Chapter 14 Gilts and QCBs Flashcards Preview

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Flashcards in Chapter 14 Gilts and QCBs Deck (2)
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1

QCBs and gilts

QCB – a qualifying corporate bond is a type of security (also referred to as loan stock or debentures). If an investor buys loan stock in a company, the investor is lending money to the company and this money will be paid back at a future date. If a company issues loan stock to an investor, the company will pay the investor interest on the loan as opposed to dividends. For loan stock to satisfy the definition of a QCB, it must satisfy three conditions:
• The loan stock must have been issued after March 1984 and
• The loan stock must be expressed in sterling and
• The loan stock cannot be converted into any other currency
When a UK company pays interest on loan stock to its investors, assuming those investors are individuals, it must withhold 20% tax at source. The investor therefore receives the interest net of tax.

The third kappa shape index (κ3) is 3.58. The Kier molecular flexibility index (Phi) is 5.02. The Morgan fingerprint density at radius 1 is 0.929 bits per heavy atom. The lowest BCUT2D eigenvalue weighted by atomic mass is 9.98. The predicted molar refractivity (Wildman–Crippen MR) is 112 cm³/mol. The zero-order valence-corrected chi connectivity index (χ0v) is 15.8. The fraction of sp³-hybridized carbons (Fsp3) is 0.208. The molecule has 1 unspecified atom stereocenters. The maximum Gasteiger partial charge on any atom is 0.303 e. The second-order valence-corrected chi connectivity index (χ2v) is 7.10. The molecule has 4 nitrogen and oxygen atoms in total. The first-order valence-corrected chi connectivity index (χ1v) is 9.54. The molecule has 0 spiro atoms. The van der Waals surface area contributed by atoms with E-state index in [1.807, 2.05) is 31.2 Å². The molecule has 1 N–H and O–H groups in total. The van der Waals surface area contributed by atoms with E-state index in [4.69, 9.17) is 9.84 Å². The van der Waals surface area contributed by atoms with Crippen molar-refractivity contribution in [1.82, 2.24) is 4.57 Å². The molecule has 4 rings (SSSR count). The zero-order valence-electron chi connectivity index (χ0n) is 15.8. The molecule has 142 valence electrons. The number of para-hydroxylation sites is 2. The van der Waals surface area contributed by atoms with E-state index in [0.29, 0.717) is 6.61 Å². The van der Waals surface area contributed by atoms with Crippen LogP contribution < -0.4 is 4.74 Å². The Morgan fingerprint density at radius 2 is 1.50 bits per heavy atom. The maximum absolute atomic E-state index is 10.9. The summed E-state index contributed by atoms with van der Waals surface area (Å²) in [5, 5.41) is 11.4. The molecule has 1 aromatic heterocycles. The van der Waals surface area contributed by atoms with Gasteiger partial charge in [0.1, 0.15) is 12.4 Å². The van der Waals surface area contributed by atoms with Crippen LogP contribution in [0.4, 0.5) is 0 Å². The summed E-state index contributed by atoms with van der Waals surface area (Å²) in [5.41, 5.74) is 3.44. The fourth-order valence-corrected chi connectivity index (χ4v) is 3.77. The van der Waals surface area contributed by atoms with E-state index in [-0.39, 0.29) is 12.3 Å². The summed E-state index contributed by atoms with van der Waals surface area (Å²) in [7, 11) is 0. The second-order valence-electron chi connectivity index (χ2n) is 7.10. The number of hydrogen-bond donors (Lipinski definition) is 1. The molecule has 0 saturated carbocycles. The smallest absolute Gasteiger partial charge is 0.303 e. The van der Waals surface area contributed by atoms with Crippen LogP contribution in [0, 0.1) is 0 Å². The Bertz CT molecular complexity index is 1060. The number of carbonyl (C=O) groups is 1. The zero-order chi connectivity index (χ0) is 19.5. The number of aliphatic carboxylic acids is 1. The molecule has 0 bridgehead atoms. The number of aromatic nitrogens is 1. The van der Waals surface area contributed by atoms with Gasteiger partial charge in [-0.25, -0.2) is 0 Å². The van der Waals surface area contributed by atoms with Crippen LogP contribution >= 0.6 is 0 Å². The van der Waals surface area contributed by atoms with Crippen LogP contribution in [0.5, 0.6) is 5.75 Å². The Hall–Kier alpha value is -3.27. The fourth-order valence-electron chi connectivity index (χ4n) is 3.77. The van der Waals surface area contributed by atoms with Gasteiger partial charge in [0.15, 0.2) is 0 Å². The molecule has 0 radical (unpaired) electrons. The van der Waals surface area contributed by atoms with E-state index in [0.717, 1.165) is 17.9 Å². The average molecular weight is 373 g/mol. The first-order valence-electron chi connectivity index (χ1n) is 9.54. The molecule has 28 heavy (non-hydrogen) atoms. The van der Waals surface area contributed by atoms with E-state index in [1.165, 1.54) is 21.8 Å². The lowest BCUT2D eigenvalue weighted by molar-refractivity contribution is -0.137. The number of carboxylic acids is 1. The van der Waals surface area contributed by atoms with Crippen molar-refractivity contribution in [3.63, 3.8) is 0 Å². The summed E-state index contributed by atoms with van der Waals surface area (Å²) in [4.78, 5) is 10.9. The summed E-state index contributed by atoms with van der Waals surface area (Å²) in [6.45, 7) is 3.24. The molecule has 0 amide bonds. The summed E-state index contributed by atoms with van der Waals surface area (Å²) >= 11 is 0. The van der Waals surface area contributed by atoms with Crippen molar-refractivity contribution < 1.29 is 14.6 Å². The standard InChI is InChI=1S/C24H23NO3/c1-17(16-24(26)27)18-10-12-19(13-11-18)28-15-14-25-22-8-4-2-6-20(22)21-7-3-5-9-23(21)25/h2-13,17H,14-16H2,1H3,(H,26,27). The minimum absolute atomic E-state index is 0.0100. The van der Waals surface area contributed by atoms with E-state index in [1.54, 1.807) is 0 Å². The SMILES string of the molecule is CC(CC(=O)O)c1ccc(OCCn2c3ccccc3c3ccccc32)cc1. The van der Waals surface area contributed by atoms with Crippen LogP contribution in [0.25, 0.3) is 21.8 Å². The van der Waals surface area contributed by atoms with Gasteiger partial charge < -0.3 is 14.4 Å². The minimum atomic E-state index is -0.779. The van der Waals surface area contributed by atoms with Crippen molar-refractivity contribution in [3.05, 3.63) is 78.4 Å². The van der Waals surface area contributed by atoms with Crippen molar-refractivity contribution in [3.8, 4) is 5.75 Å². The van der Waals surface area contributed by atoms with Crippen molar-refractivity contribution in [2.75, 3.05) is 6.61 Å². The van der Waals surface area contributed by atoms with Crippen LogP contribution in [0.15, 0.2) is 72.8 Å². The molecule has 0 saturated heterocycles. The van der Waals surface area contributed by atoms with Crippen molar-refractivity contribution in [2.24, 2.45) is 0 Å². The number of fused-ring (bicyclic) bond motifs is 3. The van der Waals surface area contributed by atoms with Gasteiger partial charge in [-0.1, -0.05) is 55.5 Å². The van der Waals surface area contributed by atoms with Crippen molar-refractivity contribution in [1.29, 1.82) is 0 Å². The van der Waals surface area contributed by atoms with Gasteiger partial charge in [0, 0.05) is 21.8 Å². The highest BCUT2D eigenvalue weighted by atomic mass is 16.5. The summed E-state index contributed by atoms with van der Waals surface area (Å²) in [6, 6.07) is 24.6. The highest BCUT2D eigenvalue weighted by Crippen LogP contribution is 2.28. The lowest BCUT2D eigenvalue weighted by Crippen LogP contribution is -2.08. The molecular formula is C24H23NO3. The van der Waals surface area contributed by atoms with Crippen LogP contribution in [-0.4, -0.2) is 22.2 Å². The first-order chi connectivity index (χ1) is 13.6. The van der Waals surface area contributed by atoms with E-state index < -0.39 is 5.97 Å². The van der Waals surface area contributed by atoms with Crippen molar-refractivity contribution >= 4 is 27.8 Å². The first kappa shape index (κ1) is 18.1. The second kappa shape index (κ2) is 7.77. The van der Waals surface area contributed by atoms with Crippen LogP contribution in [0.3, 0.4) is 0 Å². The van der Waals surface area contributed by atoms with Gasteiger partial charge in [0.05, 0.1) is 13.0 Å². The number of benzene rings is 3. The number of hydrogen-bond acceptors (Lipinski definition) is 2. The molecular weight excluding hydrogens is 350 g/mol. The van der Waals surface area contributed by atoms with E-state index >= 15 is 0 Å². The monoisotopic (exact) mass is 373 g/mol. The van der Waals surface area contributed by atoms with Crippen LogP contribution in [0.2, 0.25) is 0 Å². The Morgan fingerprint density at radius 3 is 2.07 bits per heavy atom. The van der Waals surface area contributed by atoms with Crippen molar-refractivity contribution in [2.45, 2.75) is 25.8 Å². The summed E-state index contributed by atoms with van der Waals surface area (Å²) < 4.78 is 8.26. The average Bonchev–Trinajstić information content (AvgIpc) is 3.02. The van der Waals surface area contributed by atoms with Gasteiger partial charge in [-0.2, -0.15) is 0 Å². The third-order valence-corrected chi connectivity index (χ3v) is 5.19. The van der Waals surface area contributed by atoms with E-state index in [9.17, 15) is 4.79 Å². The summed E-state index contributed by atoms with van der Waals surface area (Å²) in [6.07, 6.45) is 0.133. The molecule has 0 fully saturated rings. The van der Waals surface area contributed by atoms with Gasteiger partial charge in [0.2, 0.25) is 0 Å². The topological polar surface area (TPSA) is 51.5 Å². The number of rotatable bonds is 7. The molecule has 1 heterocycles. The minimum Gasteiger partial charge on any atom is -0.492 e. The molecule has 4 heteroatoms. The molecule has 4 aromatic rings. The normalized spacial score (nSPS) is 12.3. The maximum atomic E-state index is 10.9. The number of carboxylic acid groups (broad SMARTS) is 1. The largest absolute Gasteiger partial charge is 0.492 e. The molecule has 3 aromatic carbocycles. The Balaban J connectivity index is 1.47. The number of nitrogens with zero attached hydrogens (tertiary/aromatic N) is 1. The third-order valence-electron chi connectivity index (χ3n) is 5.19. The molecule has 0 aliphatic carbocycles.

Gilts – a gilt-edged security is another example of loan stock, but it is issued by the government. Examples are UK Government Treasury Stock or Exchequer Stock. They are denominated in sterling and are non-convertible, they carry a fixed rate of interest from the date of acquisition.

2

CGT treatment of QCBs and gilts, QCBs and takeovers

CGT Treatment of gilts and QCBs – gilts and qualifying corporate bonds are exempt assets for CGT, no CGT is paid, and no loss is allowable.
CGT treatment of non QCBs – if a security does not meet the definition of a QCB it is a chargeable asset for CGT. We treat this in exactly the same way as a share for CGT purposes, the same pooling and matching rules apply.
QCBS and takeovers – a QCB may be offered by a company as part of the consideration on a takeover. On receipt of a QCB on takeover, we assume the shareholder has received an amount of cash equal to the value of the QCB. We therefore calculate the capital gain that would have arisen on the receipt of this, however because the shareholder does not physically have the cash, we do not charge tis gain immediately. Instead we freeze it and the gain is eventually charged to tax when the shareholder disposes of the QCB in the future. If the investor sells part of his QCB, only part of the frozen gain becomes taxable. However, as the QCB is an exempt asset the sale does not give rise to a chargeable gain.